BWW Review: THE CONSTRUCTIVISTS Bring Gruesome & Gripping Storytelling to Milwaukee with THE PILLOWMAN

BWW Review: THE CONSTRUCTIVISTS Bring Gruesome & Gripping Storytelling to Milwaukee with THE PILLOWMAN

"Don't be afraid to laugh," we were told as took our seats at the Underground Collaborative. The tiny theater is located in the basement of the Grand Avenue Mall - an appropriate vibe for work put on by The Constructivists, a company whose mission is to create viscerally-driven theater, "exposing and exploring the complexity of human nature and the perils it creates." Martin McDonagh's The Pillowman is certainly fraught with peril and, despite the invitation to laugh at this blackest of so-called comedies, rather limited inclinations to do so. This play is as dark and gruesome as can be; it's also two hours of phenomenal storytelling.

Set in an unknown totalitarian state at an undisclosed time, McDonagh's play centers on a writer named Katurian who is in police custody under suspicion of murder. There have been a handful of children recently killed in town, and each death matches the despicable and deadly details in Katurian's writings. Katurian's slow-witted brother, Michal, is also in custody as a suspected accomplice.

What sets this Constructivists version immediately apart is that their production of The Pillowman features a female Katurian - a role that is originally male. Director Jaimelyn Gray even sought the permission of the author to cast Rose Grizzell in the leading role. "With an open audition process, we seek to find the best actor for every role," Gray says. "I'm sure this won't be the last time we'll have to ask a playwright for permission to cast a man in this role, a woman in that role, or a non-binary actor in such and such role."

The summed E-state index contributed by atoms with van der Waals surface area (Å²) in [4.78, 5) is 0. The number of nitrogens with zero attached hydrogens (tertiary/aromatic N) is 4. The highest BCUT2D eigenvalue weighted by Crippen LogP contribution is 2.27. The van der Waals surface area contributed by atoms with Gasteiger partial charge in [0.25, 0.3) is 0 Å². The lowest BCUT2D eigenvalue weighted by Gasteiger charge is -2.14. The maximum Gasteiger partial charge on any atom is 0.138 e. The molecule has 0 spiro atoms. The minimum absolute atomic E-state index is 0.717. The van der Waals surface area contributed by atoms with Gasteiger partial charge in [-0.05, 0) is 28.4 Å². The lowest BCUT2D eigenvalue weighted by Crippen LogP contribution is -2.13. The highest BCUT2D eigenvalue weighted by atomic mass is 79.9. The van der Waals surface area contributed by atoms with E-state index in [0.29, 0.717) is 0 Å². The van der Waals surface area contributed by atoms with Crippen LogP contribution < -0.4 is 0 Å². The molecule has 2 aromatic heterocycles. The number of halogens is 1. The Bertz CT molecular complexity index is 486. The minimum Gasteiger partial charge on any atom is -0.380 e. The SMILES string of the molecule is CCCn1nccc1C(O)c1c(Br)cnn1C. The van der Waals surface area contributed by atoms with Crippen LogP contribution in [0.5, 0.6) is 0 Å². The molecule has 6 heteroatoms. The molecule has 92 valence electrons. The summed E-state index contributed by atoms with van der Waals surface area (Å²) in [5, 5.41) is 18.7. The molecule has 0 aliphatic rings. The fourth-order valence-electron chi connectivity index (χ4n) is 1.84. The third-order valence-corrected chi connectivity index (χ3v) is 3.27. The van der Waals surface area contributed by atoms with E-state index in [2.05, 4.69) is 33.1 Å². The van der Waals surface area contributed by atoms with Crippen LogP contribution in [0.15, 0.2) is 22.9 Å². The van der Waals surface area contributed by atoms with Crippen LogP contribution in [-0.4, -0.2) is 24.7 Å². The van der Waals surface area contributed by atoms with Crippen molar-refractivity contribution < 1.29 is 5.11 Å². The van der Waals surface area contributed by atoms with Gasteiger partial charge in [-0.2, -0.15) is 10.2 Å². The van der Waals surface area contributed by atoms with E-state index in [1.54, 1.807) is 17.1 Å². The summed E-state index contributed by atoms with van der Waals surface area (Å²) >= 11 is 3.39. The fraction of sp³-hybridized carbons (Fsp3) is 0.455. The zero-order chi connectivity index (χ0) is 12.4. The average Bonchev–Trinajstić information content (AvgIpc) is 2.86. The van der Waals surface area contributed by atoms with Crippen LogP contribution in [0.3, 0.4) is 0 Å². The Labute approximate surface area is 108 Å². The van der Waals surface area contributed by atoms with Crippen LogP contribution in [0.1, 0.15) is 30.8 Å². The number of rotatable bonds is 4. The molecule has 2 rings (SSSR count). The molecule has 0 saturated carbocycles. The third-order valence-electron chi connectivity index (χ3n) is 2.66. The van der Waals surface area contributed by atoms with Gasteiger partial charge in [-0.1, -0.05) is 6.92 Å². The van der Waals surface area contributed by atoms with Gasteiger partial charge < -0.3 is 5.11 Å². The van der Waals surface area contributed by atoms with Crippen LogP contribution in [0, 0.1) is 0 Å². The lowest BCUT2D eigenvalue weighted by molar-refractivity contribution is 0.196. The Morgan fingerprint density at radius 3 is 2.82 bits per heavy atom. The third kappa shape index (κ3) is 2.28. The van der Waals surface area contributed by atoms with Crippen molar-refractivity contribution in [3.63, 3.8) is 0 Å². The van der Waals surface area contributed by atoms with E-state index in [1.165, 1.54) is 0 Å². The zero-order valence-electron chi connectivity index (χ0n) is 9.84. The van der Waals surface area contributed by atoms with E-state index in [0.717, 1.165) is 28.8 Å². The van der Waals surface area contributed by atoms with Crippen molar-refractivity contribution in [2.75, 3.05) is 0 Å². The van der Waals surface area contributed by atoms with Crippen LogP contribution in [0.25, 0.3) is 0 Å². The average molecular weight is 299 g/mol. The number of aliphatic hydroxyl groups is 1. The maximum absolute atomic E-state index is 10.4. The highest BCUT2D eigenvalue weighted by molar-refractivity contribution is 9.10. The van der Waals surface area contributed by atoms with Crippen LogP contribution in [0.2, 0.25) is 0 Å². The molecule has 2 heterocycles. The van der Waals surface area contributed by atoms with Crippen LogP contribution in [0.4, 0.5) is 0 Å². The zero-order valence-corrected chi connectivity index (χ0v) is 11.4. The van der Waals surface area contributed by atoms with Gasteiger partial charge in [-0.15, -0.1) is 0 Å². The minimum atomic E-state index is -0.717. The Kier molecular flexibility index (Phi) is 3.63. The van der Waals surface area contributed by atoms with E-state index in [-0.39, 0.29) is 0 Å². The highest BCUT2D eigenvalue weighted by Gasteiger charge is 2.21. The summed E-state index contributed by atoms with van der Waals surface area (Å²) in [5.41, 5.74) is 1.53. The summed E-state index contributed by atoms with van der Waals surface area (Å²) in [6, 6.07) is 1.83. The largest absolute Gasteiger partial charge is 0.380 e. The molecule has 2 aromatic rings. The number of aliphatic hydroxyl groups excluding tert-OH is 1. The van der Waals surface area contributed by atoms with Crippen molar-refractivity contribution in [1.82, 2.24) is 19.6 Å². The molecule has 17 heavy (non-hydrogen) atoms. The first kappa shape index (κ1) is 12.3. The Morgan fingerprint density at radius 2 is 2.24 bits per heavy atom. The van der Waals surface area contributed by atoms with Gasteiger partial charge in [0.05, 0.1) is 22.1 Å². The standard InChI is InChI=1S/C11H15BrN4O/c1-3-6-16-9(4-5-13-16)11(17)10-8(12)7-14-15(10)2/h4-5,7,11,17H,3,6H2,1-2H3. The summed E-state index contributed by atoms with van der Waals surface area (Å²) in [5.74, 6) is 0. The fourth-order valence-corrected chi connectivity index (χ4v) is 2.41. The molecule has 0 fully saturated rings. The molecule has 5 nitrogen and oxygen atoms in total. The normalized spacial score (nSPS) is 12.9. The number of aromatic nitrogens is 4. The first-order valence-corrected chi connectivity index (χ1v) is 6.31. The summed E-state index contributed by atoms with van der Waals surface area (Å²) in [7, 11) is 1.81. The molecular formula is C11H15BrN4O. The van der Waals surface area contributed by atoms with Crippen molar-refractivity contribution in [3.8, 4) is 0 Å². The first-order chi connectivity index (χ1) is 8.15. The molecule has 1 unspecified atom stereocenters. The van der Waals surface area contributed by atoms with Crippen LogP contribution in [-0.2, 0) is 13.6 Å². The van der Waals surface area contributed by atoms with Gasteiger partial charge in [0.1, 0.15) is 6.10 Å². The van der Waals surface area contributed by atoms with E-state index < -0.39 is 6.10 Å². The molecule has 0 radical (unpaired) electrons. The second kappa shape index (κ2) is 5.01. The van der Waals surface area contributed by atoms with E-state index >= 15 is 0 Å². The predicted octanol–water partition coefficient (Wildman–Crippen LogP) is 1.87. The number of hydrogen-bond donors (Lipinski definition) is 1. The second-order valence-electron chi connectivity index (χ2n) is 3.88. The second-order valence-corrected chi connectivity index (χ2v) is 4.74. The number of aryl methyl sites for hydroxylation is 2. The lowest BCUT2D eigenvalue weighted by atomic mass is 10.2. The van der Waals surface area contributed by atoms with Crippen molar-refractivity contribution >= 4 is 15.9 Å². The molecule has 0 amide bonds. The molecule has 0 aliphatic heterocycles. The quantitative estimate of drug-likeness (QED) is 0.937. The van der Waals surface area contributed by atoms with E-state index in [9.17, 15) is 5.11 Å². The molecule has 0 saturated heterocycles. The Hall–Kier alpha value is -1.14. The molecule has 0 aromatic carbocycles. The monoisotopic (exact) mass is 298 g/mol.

The Pillowman is a thought-provoking, and conversation-starting play in its own right, but bring a woman into Katurian's shoes and those conversations become next-level. One might consider Katurian's ruthless treatment from good-cop Detective Tupolski (Jaime Jastrab) and bad-cop Detective Ariel (Rob Schreiner): How does a female Katurian inform our ideas of violence against women vs. violence against the accused? Is it more or less surprising to learn that vividly-written tales of torture, abuse, and murder flow from the pen of a woman, rather than a man? Sure women in literature can be evil, but rarely are they this twisted. And in reality, such serial murders are, by a landslide, committed by men.

A female Katurian also affects relationship dynamics throughout the play. The nurturing relationship between Katurian (Kat) and Michal is less surprising when staged as a woman protecting her little brother. It would be curious to see this same mothering intention portrayed by a male actor, as originally intended.

But with Logan Milway as Michal - somehow simultaneously sweetly endearing and sadly sickening - paired with Grizzel's Kat, it's easy to buy into the Constructivists version of The Pillowman. These two play wonderfully off each other, as at home in their shouting matches as they are in their moments of tenderness. Similarly, the detective duo played by Jastrab and Schreiner are good for eliciting everything from timid laughter to hold-your-breath tension. Gray has assembled a great cast.

When all is said and done, this isn't a play for the faint of heart or the overly squeamish. It's more so a good fit for demographics such as: people who are big into murder podcasts and theater lovers who find joy in incredibly riveting storytelling. Stories, gory though many of them they may be, are at the heart of The Pillowman, as is the question of legacy and the act of dying to escape the tragedy of living.

If death is iminent for us all, does it matter when we die? And what's more important: Life as we live it or what we leave behind? McDonagh will leave behind a macabre masterwork in The Pillowman, and the Constructivists company can live easy in the now, secure in the knowledge that they're doing his work justice.

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From This Author Kelsey Lawler

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